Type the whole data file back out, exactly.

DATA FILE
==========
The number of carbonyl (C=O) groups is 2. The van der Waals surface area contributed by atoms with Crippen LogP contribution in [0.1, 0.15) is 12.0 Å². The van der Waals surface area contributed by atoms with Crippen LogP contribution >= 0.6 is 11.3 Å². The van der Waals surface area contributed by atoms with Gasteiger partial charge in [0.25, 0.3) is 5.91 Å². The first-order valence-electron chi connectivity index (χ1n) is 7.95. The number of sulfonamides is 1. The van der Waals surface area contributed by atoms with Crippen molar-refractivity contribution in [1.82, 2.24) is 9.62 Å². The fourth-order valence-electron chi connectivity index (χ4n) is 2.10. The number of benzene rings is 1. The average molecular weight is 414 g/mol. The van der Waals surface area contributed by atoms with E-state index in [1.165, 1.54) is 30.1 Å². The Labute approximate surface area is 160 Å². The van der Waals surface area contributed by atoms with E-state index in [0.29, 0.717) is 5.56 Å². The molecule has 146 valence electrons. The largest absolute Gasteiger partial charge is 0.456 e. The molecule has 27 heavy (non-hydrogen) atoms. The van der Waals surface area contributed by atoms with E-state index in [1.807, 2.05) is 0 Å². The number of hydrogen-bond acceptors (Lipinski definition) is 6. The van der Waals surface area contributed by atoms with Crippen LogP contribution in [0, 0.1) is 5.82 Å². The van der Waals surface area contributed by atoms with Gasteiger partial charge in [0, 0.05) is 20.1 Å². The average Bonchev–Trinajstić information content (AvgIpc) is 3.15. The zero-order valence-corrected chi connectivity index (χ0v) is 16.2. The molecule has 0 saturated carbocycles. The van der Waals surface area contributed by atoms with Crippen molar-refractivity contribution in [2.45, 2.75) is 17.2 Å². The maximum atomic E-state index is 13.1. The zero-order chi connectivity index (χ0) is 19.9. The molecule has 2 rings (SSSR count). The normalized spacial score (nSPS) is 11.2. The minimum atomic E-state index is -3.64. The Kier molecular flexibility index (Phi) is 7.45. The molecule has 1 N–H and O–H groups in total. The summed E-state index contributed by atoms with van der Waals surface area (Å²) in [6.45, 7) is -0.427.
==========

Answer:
The number of carbonyl (C=O) groups is 2. The van der Waals surface area contributed by atoms with Crippen LogP contribution in [0.1, 0.15) is 12.0 Å². The van der Waals surface area contributed by atoms with Crippen LogP contribution >= 0.6 is 11.3 Å². The van der Waals surface area contributed by atoms with Gasteiger partial charge in [0.25, 0.3) is 5.91 Å². The first-order valence-electron chi connectivity index (χ1n) is 7.95. The number of sulfonamides is 1. The van der Waals surface area contributed by atoms with Crippen molar-refractivity contribution in [1.82, 2.24) is 9.62 Å². The fourth-order valence-electron chi connectivity index (χ4n) is 2.10. The number of benzene rings is 1. The average molecular weight is 414 g/mol. The van der Waals surface area contributed by atoms with E-state index in [1.165, 1.54) is 30.1 Å². The Labute approximate surface area is 160 Å². The van der Waals surface area contributed by atoms with E-state index in [0.29, 0.717) is 5.56 Å². The molecule has 146 valence electrons. The largest absolute Gasteiger partial charge is 0.456 e. The molecule has 27 heavy (non-hydrogen) atoms. The van der Waals surface area contributed by atoms with E-state index in [1.807, 2.05) is 0 Å². The number of hydrogen-bond acceptors (Lipinski definition) is 6. The van der Waals surface area contributed by atoms with Crippen LogP contribution in [0, 0.1) is 5.82 Å². The van der Waals surface area contributed by atoms with Gasteiger partial charge in [0, 0.05) is 20.1 Å². The average Bonchev–Trinajstić information content (AvgIpc) is 3.15. The zero-order valence-corrected chi connectivity index (χ0v) is 16.2. The molecule has 0 saturated carbocycles. The van der Waals surface area contributed by atoms with Crippen molar-refractivity contribution in [2.45, 2.75) is 17.2 Å². The maximum atomic E-state index is 13.1. The zero-order chi connectivity index (χ0) is 19.9. The molecule has 2 rings (SSSR count). The normalized spacial score (nSPS) is 11.2. The minimum atomic E-state index is -3.64. The Kier molecular flexibility index (Phi) is 7.45. The molecule has 1 N–H and O–H groups in total. The summed E-state index contributed by atoms with van der Waals surface area (Å²) in [6.45, 7) is -0.427.